LOS ANGELES (Reuters) - Chinese Vice President Xi Jinping said on Friday the Chinese economy would experience stable growth and avoid a hard landing this year, discounting a scenario economists fear may upset the global economy.
The Chinese leader-in-waiting, turning to courting American companies and governors hungry for a slice of his nation’s growth, told a business forum in Los Angeles that the world’s No. 2 economy will continue to push domestic demand while directing investment toward the United States.
Xi said “2012 will be a crucial year in driving the 12th five-year plan. China’s economy will maintain stable growth ... there will be no so-called hard landing.”
“We will encourage more consumption, imports, and outward investment,” he told a business forum in Los Angeles on the final leg of his five-day U.S. visit, drawing light applause.
Xi is almost certain to succeed Hu Jintao as Chinese president in just over a year, and his tour of the United States has featured commercial deals and reassuring talk intended to blunt American ire about the trade gap between the countries.
But the 58-year-old former Shanghai party secretary found time also for less weighty matters, including a quick detour to the International Studies Learning School in South Gate — an urban Los Angeles enclave of mainly Hispanics.
U.S. Vice President Joe Biden and Xi met with students studying Chinese and watched as students performed a traditional dragon dance to drums and did kung fu moves to applause.
“Notwithstanding the differences on matters relating to trade and some other issues, there’s one thing we absolutely agree wholeheartedly, that the future of the 21st century is going to be written in large part by how well the United States of America and China meet their mutual responsibilities, for us to cooperate in a friendly way,” Biden said after.
Xi is poised to become China’s next leader after a decade in which it has grown to become the world’s second-largest economy, while the United States has endured the deepest recession since the Great Depression of the 1930s.
The twin superpowers now butt heads on a plethora of issues from human rights to Taiwan. The U.S. trade deficit with China expanded to a record $295.5 billion in 2011 and many U.S. lawmakers complain that China’s yuan currency is significantly undervalued, giving its companies an unfair advantage.
As well, the Obama administration has accused Beijing of distorting trade flows by ignoring intellectual property theft, putting up barriers against foreign investors and creating rules that favor China’s state-owned behemoths.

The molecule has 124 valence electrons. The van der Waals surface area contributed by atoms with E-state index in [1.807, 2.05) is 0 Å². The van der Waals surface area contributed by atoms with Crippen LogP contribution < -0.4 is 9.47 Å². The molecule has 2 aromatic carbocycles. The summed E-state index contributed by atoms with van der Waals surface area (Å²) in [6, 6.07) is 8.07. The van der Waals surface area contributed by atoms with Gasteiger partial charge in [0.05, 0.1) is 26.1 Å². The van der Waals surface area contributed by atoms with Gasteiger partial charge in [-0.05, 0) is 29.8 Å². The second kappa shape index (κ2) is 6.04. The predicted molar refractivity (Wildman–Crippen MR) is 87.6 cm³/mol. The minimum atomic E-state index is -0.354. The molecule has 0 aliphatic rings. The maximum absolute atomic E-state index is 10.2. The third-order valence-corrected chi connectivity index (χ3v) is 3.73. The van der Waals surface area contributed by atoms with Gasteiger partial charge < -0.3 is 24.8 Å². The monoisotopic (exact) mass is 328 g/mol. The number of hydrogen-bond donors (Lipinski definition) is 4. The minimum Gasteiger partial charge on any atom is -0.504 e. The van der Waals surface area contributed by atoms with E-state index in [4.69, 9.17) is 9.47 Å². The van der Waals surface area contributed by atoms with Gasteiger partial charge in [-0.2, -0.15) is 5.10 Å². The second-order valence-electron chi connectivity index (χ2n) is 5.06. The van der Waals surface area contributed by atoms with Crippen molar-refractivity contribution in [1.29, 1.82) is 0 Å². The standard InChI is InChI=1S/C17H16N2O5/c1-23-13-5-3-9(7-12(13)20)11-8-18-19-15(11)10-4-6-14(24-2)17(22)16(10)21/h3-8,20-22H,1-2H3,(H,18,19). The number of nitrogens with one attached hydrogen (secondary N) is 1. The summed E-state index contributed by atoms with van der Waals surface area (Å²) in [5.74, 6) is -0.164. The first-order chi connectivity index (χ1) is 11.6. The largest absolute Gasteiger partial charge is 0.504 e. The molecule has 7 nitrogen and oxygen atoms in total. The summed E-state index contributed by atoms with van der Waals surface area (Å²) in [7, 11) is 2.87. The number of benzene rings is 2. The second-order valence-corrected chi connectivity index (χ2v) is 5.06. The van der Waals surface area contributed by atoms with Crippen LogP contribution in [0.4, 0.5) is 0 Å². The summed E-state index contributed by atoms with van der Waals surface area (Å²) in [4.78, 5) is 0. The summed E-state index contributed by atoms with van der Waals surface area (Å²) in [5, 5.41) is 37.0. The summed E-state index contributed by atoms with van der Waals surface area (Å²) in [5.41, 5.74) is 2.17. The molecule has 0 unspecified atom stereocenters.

On Friday, Xi said his country is working to address those concerns.
“We are strengthening intellectual property protection through a mix of administrative and judicial measures,” he said.
Xi’s stop in Los Angeles has been choreographed to display China’s case that its rapid growth presents the U.S. economy with opportunities, not threats. He is also due to attend a meeting of U.S. state governors and Chinese provincial leaders talking about expanding economic links.
Scores of executives from major U.S. and Chinese companies, from Intel to Microsoft, lined up to sign a plethora of deals after Xi’s address at the economic forum on Friday. Those included “Kung Fu Panda” studio Dreamworks Animation’s venture to make films from Shanghai, and Chinese telecoms giant Huawei’s pledge to award $6 billion of contracts over three years to Qualcomm Inc, Broadcom Corp and Avago.
The Chinese trade delegation this week also inked deals to buy a record 13.4 million tonnes of U.S. soybeans, valued at $6.7 billion. Before Los Angeles, Xi visited the heartland farm state of Iowa, where Chinese soybean buyers announced they would buy more than $4 billion in U.S. soybeans this year.
At a midday reception for Xi that brought together some U.S. governors and their Chinese counterparts, Biden said the United States welcomed Chinese competition and investment. But he again nudged Xi on trade barriers.
“Competition can only benefit everyone if the rules are fair and followed,” he said. “The faster the U.S. economy grows, the more Chinese citizens will benefit.”
Chinese officials are worried about their government becoming a focus of feuding during the U.S. presidential election race, when jobs and economic opportunities are likely to weigh on many voters’ minds.
On Thursday, a leading Republican contender for the White House, Mitt Romney, criticized President Barack Obama’s China policy and called meetings this week with Vice President Xi “empty pomp.”
Earlier, in Washington, Xi suggested that the United States should fix its own economic problems and relax high-tech export controls, instead of blaming China.
“China has become the United States’ fastest growing export market,” Xi told an audience of business executives and policymakers on Wednesday.
“Speaking frankly, an important aspect of addressing the imbalance in Chinese-U.S. trade is the United States’ own economic policies and structural adjustment.”
Xi echoed those sentiments on Friday but also sought to dispel fears that China’s economic and political ascendancy could pose a threat.
“A prosperous and stable China will not be a threat to any country,” he said.
Additional reporting by Paul Eckert in Washington; Editing by Anthony Boadle